Can technology bring people closer together and enhance clinical trial patient engagement? We think so, as does pharma executive Tom O’Leary, CIO at ICON. According to his most recent article on PharmExec.com, O’Leary says, “Relationship-centric technology presents a sizable emerging opportunity for sponsors to improve the performance of clinical development.” We couldn’t agree more.
O’Leary’s article is full of great information on relationship-centric technology. He stresses that relationships between patients and investigators can be strengthened by increasing patient trust, comprehension, and safety through relationship-centric technology. When given the opportunity to clearly understand the highly technical informed consent form (ICF) with complex vocabulary, ask questions about the trial and/or related conditions, and feel confident in treating conditions and symptoms, the patient/investigator relationship will be increasingly built up. This will allow patients to consistently engage during clinical trials, improving the performance of clinical development by establishing solid groups of patients with reliable clinical trial datasets.
While a few technologies are mentioned in the Pharmaceutical Executive article, our relationship-centric technology of choice is text messaging. Text messaging is the best way to communicate with patients since it uses a technology that is very personal to each individual: mobile devices. Mobile devices are the one technology that patients consistently have available throughout the day (and sometimes even throughout the night).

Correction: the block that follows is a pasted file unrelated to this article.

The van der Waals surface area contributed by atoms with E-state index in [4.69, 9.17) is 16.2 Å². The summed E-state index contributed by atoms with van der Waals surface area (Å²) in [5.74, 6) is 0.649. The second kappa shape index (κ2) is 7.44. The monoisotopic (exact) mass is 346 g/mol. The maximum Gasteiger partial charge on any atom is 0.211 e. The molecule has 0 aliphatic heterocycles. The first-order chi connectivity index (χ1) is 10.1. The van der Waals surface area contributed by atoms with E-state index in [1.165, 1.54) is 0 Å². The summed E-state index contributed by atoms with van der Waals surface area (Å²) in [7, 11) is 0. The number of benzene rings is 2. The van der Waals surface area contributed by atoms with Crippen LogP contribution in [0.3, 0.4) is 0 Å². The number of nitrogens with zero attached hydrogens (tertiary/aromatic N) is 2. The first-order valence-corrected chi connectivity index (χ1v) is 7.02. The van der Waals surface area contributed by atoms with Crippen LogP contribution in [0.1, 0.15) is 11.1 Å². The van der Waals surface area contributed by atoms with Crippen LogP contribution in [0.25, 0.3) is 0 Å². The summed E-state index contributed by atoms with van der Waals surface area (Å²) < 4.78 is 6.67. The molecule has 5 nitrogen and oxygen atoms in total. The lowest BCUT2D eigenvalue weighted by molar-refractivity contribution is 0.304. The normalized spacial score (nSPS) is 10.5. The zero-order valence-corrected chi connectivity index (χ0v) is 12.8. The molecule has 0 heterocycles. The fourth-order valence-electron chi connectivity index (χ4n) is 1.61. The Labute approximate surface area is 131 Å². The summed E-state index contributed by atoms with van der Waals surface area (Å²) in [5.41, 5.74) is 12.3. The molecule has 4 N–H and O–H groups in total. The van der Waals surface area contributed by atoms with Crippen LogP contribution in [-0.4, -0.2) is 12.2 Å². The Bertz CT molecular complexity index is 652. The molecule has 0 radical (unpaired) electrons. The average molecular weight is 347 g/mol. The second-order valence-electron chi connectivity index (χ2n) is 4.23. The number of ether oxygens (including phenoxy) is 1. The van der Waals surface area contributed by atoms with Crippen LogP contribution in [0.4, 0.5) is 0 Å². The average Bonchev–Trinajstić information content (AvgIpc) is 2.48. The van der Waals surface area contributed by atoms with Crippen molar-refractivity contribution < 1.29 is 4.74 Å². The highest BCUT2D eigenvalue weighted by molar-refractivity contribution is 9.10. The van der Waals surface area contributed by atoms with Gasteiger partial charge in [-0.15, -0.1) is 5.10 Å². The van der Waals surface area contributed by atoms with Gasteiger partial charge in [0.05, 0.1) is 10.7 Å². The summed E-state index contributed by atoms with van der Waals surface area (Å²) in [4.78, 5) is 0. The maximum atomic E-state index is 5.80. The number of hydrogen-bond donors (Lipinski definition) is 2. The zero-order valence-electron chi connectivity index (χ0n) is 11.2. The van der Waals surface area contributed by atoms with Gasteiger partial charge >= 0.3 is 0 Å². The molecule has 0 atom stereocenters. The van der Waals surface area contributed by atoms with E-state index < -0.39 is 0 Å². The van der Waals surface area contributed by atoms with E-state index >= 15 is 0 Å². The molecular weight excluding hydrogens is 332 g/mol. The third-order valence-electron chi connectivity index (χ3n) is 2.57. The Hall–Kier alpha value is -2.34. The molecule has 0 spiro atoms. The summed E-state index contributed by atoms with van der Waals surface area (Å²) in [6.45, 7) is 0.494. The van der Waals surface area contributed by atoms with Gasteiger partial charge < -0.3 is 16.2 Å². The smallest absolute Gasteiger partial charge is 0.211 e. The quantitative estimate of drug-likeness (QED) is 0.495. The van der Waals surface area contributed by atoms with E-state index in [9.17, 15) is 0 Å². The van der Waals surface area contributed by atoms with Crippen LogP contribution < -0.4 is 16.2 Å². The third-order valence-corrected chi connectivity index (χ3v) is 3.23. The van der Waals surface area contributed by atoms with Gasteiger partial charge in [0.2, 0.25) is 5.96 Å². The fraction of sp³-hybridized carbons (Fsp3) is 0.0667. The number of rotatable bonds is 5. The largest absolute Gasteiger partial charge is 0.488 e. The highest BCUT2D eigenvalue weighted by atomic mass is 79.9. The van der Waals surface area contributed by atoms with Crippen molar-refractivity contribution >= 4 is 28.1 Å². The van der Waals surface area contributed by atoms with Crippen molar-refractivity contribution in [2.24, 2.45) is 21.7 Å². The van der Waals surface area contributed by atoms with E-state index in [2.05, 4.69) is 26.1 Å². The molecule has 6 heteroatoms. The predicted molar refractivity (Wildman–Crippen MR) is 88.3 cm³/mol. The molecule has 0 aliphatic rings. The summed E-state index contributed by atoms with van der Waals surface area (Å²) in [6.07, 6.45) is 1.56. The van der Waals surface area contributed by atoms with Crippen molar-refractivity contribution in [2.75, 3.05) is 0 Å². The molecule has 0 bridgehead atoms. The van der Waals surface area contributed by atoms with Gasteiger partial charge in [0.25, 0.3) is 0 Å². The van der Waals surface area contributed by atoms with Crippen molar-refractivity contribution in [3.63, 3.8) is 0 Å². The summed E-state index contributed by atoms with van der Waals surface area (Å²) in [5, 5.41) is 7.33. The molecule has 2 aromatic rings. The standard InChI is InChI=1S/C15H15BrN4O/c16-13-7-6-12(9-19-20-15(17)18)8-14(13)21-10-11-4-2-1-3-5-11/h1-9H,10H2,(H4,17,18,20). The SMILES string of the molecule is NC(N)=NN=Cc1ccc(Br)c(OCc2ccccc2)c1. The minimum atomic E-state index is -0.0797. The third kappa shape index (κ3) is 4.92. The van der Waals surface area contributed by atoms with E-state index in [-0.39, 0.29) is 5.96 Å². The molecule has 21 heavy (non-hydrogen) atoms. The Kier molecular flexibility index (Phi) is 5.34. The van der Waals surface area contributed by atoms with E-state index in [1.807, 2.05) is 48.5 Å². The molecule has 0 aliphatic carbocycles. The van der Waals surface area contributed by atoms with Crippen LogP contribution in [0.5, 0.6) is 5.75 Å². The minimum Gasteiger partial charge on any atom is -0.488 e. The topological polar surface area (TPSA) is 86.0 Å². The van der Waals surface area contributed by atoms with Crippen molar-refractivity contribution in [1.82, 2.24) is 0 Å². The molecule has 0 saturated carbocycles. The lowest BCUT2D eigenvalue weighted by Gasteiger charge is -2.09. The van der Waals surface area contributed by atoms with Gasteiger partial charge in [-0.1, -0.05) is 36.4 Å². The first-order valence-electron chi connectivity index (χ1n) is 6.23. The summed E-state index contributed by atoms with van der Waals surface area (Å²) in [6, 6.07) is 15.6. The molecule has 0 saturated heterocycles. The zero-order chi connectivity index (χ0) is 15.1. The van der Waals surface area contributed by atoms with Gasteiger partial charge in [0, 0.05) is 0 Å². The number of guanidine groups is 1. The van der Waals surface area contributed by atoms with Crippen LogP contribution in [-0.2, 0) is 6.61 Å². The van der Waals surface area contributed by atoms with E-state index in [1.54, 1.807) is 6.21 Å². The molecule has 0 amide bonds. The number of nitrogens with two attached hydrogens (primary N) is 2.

Establishing mobile devices as a primary relationship-centric technology in clinical trials means giving both patients and investigators (really, all research staff) an easy-to-use communication tool with no learning curve. This opens the door for simple two-way conversations that can build trust, comprehension, and safety — all while bolstering patient engagement. This can be performed in a number of ways, including (but definitely not limited to):
- Recruitment and enrollment alerts
- Patient retention through appointment and compliance reminders
- Questions to the site staff about ICF, drug dosing, symptoms, etc.
- Medication adherence reminders
- Patient education and information
- Patient motivation, encouragement and incentives
- Questionnaires to collect ePRO data.
In the article, O’Leary states, “We have now reached a tipping point where we need to explore a new design philosophy: that technology must focus on human relationships to increase engagement.” Text messaging does exactly this: establishes and builds human relationships between patients and site staff to increase engagement. With a nearly-endless list of engagement possibilities available via text, text messaging using mobile devices is the natural relationship-centric technology solution for clinical trials. As O’Leary ends, let’s “create substantial opportunities to deliver more effective clinical programs“, something we’re seeing a lot more of through the use of text messaging in clinical trials.
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